Slouching Toward Lent

Epiphany has been good to me this year. Despite the darkness of winter, my world has been cloaked white and bright. The Scriptures have shimmered with the play of light and dark, and I’ve watched that Light caress its way through each reading, each page, the Presence of God so present and real that the darkness is no barrier to Him. I’ve been pondering the mysteries of light and dark in Genesis 1, and doing so with a beautiful, messy rag-tag bunch of believers in a way that feeds my soul.

I’ve been waking up with Psalm 23 on my lips: Yahweh is my shepherd; I will experience nothing as missing.

So, I’ll admit, the awareness Lent, which starts in a mere month on Wednesday, March 5 (Ash Wednesday), is still a reluctant one in my soul. I can see her—with her radiant melancholy, her holy beauty, the chains of oppression and addiction and affluenza broken around her feet, clanking like castanets as she dances—out of the corner of my eye. I’m not ready to turn my head. Not yet.

At the same time, it’s good to heed her dancing presence. It’s good to prepare, even though I’m not yet ready (when am I ever ready?) Lent is, in many ways, another season of light. It’s the light that exposes, the light that shows us ourselves truly, the light that helps us live in reality before God and others, the light that shows us our places of brokenness and leads us gently on the path to shalom.

And that’s a path I can’t walk alone—none of us can. Wholeness, shalom, is never accomplished in isolation. We need one another on this stumbling journey of faith, we need the companions who talk with us on the road, who witness with us when the stranger who spoke so wisely among us turns out to be Jesus—and vanishes, somehow, once more. Just when we thought we had a hold of Him.

In that light (see what I did there?), I thought I’d share a few Lenten resources and suggestions with you. You still have time to order most of them in time for them to arrive before March 5. If you do, I encourage you to grab a friend and go through whatever resource you’ve chosen together. Talk about it along the road. Consider what’s happening in you. Interact, chew, pontificate with others on this Calvary journey. And if you have other helps for the journey that you would like to suggest, share them with us in the comments.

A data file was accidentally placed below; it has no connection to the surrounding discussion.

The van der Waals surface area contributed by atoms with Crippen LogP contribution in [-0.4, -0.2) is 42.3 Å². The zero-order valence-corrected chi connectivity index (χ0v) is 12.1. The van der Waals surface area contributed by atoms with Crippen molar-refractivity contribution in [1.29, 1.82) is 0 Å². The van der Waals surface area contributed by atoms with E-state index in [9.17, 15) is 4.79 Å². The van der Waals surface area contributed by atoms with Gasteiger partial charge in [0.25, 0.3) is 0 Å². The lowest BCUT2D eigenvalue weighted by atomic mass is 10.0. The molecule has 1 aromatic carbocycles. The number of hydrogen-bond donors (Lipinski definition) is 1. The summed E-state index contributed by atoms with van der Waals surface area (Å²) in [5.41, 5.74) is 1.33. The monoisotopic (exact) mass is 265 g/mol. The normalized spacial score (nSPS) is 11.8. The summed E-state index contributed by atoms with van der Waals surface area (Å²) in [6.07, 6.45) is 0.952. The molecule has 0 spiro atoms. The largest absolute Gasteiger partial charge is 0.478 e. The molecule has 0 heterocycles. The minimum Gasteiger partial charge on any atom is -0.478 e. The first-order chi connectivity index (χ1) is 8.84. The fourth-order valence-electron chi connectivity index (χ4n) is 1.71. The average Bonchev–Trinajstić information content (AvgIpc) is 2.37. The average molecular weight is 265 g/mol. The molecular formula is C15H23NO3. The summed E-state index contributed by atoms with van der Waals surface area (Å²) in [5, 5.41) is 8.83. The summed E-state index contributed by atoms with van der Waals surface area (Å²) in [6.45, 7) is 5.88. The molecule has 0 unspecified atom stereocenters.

God For Us: Rediscovering the Meaning of Lent and Easter

If you’ve been around here awhile, you know how much I love God With Us, a guided set of readings and art for Advent, Christmas and Epiphany. This year, the publishers have come out with a similar resource for Lent, with readings from authors like Lauren Winner, Richard Rohr, Kathleen Norris, Luci Shaw and others. I’m looking forward to walking through this book this year myself, and if there’s enough interest, might host a few book club type discussions of it on the blog.

Beloved: An Online Journey Into Lent & Easter

Jan Richardson is a gifted artist and writer, and I’ve taken both her online Advent and Lent retreats, much to the enrichment of my soul. Her online retreat costs $90, and includes a daily email reflection (Monday-Friday), as well as an optional (and very active) online forum if you want to interact in community with others during the retreat. Jan’s art and words are just the type of gift that make this season so very rich.

7 Books for Lent

Last year, I talked about a number of other books that are also good companions along the journey. Those recommendations still hold, so surf on over to read about resources from Richard Rohr, the Irish Jesuits and Thomas Merton, among others.

What To Give Up

I’ve also talked before about what you might consider giving up for Lent, in 13 Things To Give Up For Lent and Six Weird Things to Give Up For Lent. I’ll be writing more about that later this month, but if you want some early inspiration, click on over there.

Be: Life and the Rest of It

Finally, I’m co-leading one week of an eCourse on Lent, curated by Brandy Walker of Brandy Glows. This retreat isn’t for the super spiritual, or even for the professing Christian (although I, and many of the co-leaders, do love and profess Christ). This retreat is for the tired, the burned out, those that aren’t sure about religion any more (or ever). The focus of the time will be rest (per the title), and incorporating life-giving spiritual practices into your regular routine, accompanied by recipes and lots of self-care. The early bird cost is $87, so if your soul shouted “YES!” when you read the word “rest”, hop on over and register. I’m leading the week of Holy Week, and will be talking about spiritual direction and holy listening, among other things.

Other Stuff

Oh, and if you want to visit some of my other thoughts on Lent, you’re welcome to here and here and here.

So, what about you? Do you have a favorite Lenten resource or practice? Are you ready for Lent, or just watching her out of the corner of your eye, like me?